This past winter as I lay sick in bed, I found time to read Sarah Orne Jewett’s masterpiece, Country of the Pointed Firs, a novel Willa Cather ranked as “one of three American works likely to achieve permanent recognition” and Henry James described as “a beautiful little quantum of achievement.” I had started reading the book several times, but I had always stopped after the first few pages. The pace of the fiction was so slow that the demands of everyday life would inevitably call me away before I was drawn into the story.
But lying in bed sick, with nowhere to go and nothing to do — the doctor had ordered complete bedrest as I recovered from pneumonia — I felt hungry for diversion. I looked on my bookshelf. Country of the Pointed Firs was such a slim novel, I thought to myself. I could finish it in one sitting — or one “lying,” as it were. So I pulled the thin book off the shelf and embarked on a journey that transformed my understanding of the genre of fiction.
Why could I not finish this very short novel the first time I sat down with it? It was certainly not that Country of the Pointed Firs failed to engage me as a reader. Nor was it that my own taste in fiction is so inclined to fast paced narratives that it excludes what I would call “the novel of leisure” — that genre of fiction in which the plot unfolds ever so slowly, over hours and days relished by characters who so delight in the minute details of every day experience that their daily lives look more like the precious days of an much anticipated holiday than they do dates to be crossed off on a calendar inscribed with perfunctory tasks.
I think of early twentieth century Egyptian writer Naguib Mafooz. No work of fiction could unveil its purpose more gradually than The Palace Walk in which Mafooz takes us, step by step, on a tour of the mind and heart of one Cairo neighborhood made home to his narrator by an unchanging community of friends and neighbors. Yet, even in Mafooz’s novels, things happen; in Jewett’s, they do not. I do not mean this as a criticism, for I was so taken up with Jewett’s narrative that when I drifted off to sleep — no, I did not make it through the novel in one sitting — I could almost hear dear Mrs. Todd’s chatter and feel her reassuring presence. I knew she would care that I was sick and set herself the task of making me a potent brew of medicinal herbs.
When I say nothing happens in Jewett’s novel, what I mean is that the pace of Jewett’s fiction is so slow, her story does not and cannot live in the flash seconds of our twenty first century. Such fast-paced narratives as form the substance of contemporary best sellers, are foreign, completely foreign, to Jewett’s world. In Jewett’s novel, there is no story problem of significance. Neither is there any real plot. The story, such as it is, is generated by the interactions of the narrator with the local people in a Maine village she visits just long enough to give us a dazzlingly vivid picture of life there.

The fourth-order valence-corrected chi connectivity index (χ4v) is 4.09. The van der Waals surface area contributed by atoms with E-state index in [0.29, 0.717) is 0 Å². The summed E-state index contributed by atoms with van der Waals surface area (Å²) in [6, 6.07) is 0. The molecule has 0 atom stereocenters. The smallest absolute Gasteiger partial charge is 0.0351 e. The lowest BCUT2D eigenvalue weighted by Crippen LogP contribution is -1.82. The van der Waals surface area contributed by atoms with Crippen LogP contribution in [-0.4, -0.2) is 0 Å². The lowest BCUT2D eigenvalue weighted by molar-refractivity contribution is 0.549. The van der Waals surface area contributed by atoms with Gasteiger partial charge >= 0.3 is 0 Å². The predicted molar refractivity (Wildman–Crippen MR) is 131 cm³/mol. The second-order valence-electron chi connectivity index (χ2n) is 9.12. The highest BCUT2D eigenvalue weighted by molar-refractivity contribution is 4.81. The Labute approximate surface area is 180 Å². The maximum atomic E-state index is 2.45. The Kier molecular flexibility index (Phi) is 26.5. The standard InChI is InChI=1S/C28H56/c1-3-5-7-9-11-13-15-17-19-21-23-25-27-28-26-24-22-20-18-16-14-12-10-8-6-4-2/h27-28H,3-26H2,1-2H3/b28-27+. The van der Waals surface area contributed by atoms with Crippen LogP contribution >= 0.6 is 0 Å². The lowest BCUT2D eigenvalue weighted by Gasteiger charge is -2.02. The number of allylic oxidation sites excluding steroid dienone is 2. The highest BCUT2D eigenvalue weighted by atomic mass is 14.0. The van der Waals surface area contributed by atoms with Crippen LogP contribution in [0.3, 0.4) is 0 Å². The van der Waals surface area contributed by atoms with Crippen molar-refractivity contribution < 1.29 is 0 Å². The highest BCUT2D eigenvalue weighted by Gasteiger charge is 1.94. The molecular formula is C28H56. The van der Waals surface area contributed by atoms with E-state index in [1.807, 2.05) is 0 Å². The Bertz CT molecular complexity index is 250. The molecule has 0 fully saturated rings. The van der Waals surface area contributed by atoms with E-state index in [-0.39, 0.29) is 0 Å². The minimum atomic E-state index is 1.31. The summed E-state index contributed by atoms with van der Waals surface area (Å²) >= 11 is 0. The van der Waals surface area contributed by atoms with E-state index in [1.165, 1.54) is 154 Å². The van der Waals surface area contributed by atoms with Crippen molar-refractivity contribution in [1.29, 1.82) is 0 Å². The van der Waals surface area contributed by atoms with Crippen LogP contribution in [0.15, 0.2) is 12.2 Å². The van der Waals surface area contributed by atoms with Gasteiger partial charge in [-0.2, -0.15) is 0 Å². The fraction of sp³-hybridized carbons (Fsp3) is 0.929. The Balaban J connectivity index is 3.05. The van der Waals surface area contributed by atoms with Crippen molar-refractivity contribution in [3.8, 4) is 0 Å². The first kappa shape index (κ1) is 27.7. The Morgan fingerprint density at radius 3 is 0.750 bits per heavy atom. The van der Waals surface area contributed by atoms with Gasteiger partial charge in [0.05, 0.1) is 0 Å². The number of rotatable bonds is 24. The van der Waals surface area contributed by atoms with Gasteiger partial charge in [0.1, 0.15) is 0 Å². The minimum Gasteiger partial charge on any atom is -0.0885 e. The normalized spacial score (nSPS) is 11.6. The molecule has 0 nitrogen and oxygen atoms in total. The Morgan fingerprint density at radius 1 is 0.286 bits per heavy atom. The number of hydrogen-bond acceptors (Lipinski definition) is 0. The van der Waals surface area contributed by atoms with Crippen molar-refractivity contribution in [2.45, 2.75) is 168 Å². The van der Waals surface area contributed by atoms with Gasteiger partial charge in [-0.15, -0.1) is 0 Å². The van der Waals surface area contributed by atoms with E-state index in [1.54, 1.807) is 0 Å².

Country of the Pointed Firs is a celebration of domestic life: the sayings and doings of people within their own homes and communities not only form the substance of life, but serve as the foundation for understanding its true meaning. The characters dwell in a sphere of perpetual sameness in which even the smallest detail, as in the case of Elijah’s deceased wife’s broken “chiny” cup, can so disrupt the rhythm of life as to have the effect of sacrilege.
In Country of the Pointed Firs, small things are everything — and everything is nothing. And were this not staunchly Protestant New England, one might think one was sitting under the bodhi tree with Gautama Buddha, who, in his nirvana state, experienced each passing second as an eternal “now.” Nothing much happens, and nothing needs to happen. The story comes alive in time made sacred by daily ritual, but it cannot live in a world in which events are more important than people. The sayings and doings of the people of Dunnet do not merely carry forward the plot: they are the plot. The characters in this novel, do not merely inhabit the story: they are the story.
And what wonderful characters they are! They are never too busy to spend time with their neighbors. Nor does the pursuit of personal wealth, the quest for “things,” take up their time. In Dunnet, wealth is defined by the breadth, strength, and ongoingness of human connections. All Jewett’s characters know that if one has no dear friends and neighbors, not to mention beloved family members, one truly is an island and not just living near one. The characters in Country of the Pointed Firs are people of substance: characters with character, individual monuments to the various virtues that grace the human world with goodness.
By the time I had finished Country of the Pointed Firs — in two sittings — I longed to meet the people of Dunnet in the flesh, or, at least, to seek out a place where the anchor of human love still moors that splendid vessel on which we all sail — the boat of community. But it did not take me long to realize that I need not look far, for I live in a Maine village myself. And though my village does not lie on the coast, it is a place where a sense of community thrives and acts of kindness abound. As I put Sarah Orne Jewett’s small masterpiece back on the shelf, I decided that as soon as I was well enough, I would walk down the street to the local coffee shop and, over a cup of tea, sit with one of my neighbors and talk about why nothing much happens or needs to happen in a Maine village.